The question of the race's neutralisation was raised within the riders at the Tour of Poland on Sunday, after a storm hit the epic opening stage. After a boiling start from Gdansk where the temperature reached 36°C, weather took an unexpected brutal turn with hailstones for one minute, then a strong wind and a heavy rain for around a quarter of an hour. The rain stopped in the last hour of competition but it had left a dramatic mark on the race : a blend of leaves, branches and even one fallen tree covering the slippy roads to Bydgoszcz, muddy faces and several bruises for the riders and also one abandon: Janez Brajkovic (Astana).
After they crossed the finish line, some riders complained about safety conditions while most of the sports directors disagreed and tried to temper and rationalise the situation.
"Some races have been neutralised for less than that," Maxime Monfort (Lotto Belisol) told Cyclingnews. "We tried to slow down and wait for the attendees but it was difficult to do so because there was a breakaway."
Movistar's Adriano Malori has no single injury either, but the Italian rouleur (now 1'11" to Ag2r-La Mondiale's Yauheni Hutarovich) said the "timing should have been kept when the storm appeared". He pointed out that "race organisers, notably at the Giro d'Italia, always say the race must go on."
A suggestion of compromise emerged from Nathan Brown (Garmin-Sharp): "No neutralisation, we do the final sprint but time is kept when the first crashes occur."
Some potential contenders for GC lost large amounts of time on the first stage, including Julian Arredondo of Trek Racing Team (6'13'') and Astana's Fabio Aru (10'25'').
"That's really a pity for them but that's part of the race," Tour of Poland general director Czeslaw Lang said.
For the organisers and UCI commissaires, stopping the race has never been a serious option. "One kilometer after the storm began, the road was already clear again," recalled the President of the panel of commissaires, Peter Stuppacher. "Bad weather is part of cycling, nobody would complain if it happens at Paris-Roubaix. More over, having neutralised the race, it would have been disrespectful for the organisation, spectators, television and sponsors."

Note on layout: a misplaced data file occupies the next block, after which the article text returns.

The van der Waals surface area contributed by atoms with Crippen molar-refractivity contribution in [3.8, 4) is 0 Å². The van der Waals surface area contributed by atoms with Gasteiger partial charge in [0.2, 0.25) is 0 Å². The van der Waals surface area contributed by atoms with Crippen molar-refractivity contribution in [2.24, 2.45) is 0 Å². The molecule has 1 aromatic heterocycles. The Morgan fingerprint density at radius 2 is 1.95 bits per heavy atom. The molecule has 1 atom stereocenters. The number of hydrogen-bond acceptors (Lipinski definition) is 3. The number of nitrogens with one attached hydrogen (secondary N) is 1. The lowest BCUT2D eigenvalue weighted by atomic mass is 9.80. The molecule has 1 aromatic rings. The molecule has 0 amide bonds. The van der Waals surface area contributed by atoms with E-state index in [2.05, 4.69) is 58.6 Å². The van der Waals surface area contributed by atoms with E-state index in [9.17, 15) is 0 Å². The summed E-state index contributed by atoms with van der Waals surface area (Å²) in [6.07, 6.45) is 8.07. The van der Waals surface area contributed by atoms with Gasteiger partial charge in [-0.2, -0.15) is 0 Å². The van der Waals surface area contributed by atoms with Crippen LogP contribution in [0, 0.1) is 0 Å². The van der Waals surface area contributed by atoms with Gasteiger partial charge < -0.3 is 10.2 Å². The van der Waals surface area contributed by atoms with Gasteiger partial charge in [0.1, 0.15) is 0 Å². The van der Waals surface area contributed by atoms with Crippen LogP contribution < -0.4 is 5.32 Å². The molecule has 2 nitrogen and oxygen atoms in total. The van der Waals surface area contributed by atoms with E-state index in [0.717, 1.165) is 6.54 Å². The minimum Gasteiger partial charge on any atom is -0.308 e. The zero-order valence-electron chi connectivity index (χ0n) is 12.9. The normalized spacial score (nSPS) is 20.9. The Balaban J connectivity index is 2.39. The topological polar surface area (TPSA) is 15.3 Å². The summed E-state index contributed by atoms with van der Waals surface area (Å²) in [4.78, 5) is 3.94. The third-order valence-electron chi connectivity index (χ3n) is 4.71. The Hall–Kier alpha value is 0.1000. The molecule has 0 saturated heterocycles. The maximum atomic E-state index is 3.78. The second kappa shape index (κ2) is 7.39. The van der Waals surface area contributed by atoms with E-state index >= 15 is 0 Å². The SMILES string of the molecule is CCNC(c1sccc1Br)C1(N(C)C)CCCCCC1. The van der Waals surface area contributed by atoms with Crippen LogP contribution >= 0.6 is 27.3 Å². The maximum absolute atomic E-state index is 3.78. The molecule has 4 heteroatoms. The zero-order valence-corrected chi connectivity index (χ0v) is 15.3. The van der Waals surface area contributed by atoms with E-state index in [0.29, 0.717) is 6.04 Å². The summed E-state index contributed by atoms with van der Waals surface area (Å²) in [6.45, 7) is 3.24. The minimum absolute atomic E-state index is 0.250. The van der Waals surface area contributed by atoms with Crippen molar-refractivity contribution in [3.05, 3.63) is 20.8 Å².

According to the official standings, the 82 riders of the main peloton were ranked all in the same time.
Cyclingnews met Mitchell Docker (Orica-GreenEdge), who agreed with the jury's decision although he was involved in a crash himself. "OK, there was rain, but what can we do?," the Australian asked. "All the riders know risks..."
His sports director, Vittorio Algeri, said "the crashes were not the fault of the organisation. The final circuit was really beautiful. But the asphalt has certainly been freshly remade and it makes the roads very slippy."
A member of the long breakaway and a victim of a fall in a corner, Jimmy Engoulvent (Team Europcar) thought technical issues played a role in the day's chaos. "Nobody was expecting such a bad weather so the pressure inside the tyres was really high. It gives less control when the roads are wet."
Engoulvent, awarded the most aggressive rider of the stage, wasn't supporting the idea of a race's neutralisation.
Arturas Kasputis, Ag2r La Mondiale's directeur sportif, had at least two reasons to stand behind the decision of letting the race go: he did win the stage through Hutarovich and he always liked an epic atmosphere when he was a pro rider. "Cycling is not only about sun. Wind and rain are also part of sport," he said.
Czeslaw Lang, a former pro rider in the 1980s, tried to joke a bit after the finish. "For the cyclists, bad weather doesn't exist. We have either excellent days or just 'good' days!"
The race's boss underlined "cycling is a sport for tough men, and today our riders showed how strong they are."